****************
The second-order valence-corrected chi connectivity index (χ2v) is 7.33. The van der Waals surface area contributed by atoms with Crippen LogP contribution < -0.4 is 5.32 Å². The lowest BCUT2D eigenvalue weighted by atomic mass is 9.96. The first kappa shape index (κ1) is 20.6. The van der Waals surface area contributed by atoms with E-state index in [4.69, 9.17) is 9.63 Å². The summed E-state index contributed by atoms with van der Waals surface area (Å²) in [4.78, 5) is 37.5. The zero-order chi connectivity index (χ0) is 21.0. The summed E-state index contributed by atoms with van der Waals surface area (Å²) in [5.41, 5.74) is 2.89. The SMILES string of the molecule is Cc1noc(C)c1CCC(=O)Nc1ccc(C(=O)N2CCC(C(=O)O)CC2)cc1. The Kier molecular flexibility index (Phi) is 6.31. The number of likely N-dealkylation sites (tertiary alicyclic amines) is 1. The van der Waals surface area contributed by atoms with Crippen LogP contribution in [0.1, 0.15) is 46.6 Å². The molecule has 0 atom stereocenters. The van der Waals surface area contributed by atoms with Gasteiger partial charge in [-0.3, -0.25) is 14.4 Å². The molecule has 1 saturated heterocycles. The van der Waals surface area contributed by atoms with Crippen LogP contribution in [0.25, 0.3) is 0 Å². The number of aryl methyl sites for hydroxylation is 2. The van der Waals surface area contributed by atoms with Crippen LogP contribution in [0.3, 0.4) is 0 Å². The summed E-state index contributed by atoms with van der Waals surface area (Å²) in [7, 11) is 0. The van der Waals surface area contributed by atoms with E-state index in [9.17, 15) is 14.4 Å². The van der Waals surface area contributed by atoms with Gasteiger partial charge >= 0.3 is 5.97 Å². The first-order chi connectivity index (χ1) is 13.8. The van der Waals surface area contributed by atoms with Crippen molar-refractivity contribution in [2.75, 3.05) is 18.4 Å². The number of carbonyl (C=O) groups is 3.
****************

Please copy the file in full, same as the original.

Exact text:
The second-order valence-corrected chi connectivity index (χ2v) is 7.33. The van der Waals surface area contributed by atoms with Crippen LogP contribution < -0.4 is 5.32 Å². The lowest BCUT2D eigenvalue weighted by atomic mass is 9.96. The first kappa shape index (κ1) is 20.6. The van der Waals surface area contributed by atoms with E-state index in [4.69, 9.17) is 9.63 Å². The summed E-state index contributed by atoms with van der Waals surface area (Å²) in [4.78, 5) is 37.5. The zero-order chi connectivity index (χ0) is 21.0. The summed E-state index contributed by atoms with van der Waals surface area (Å²) in [5.41, 5.74) is 2.89. The SMILES string of the molecule is Cc1noc(C)c1CCC(=O)Nc1ccc(C(=O)N2CCC(C(=O)O)CC2)cc1. The Kier molecular flexibility index (Phi) is 6.31. The number of likely N-dealkylation sites (tertiary alicyclic amines) is 1. The van der Waals surface area contributed by atoms with Crippen LogP contribution in [0.1, 0.15) is 46.6 Å². The molecule has 0 atom stereocenters. The van der Waals surface area contributed by atoms with Gasteiger partial charge in [-0.3, -0.25) is 14.4 Å². The molecule has 1 saturated heterocycles. The van der Waals surface area contributed by atoms with Crippen LogP contribution in [0.25, 0.3) is 0 Å². The number of aryl methyl sites for hydroxylation is 2. The van der Waals surface area contributed by atoms with Crippen LogP contribution in [0.3, 0.4) is 0 Å². The summed E-state index contributed by atoms with van der Waals surface area (Å²) in [7, 11) is 0. The van der Waals surface area contributed by atoms with E-state index in [9.17, 15) is 14.4 Å². The van der Waals surface area contributed by atoms with Gasteiger partial charge >= 0.3 is 5.97 Å². The first-order chi connectivity index (χ1) is 13.8. The van der Waals surface area contributed by atoms with Crippen molar-refractivity contribution in [2.75, 3.05) is 18.4 Å². The number of carbonyl (C=O) groups is 3.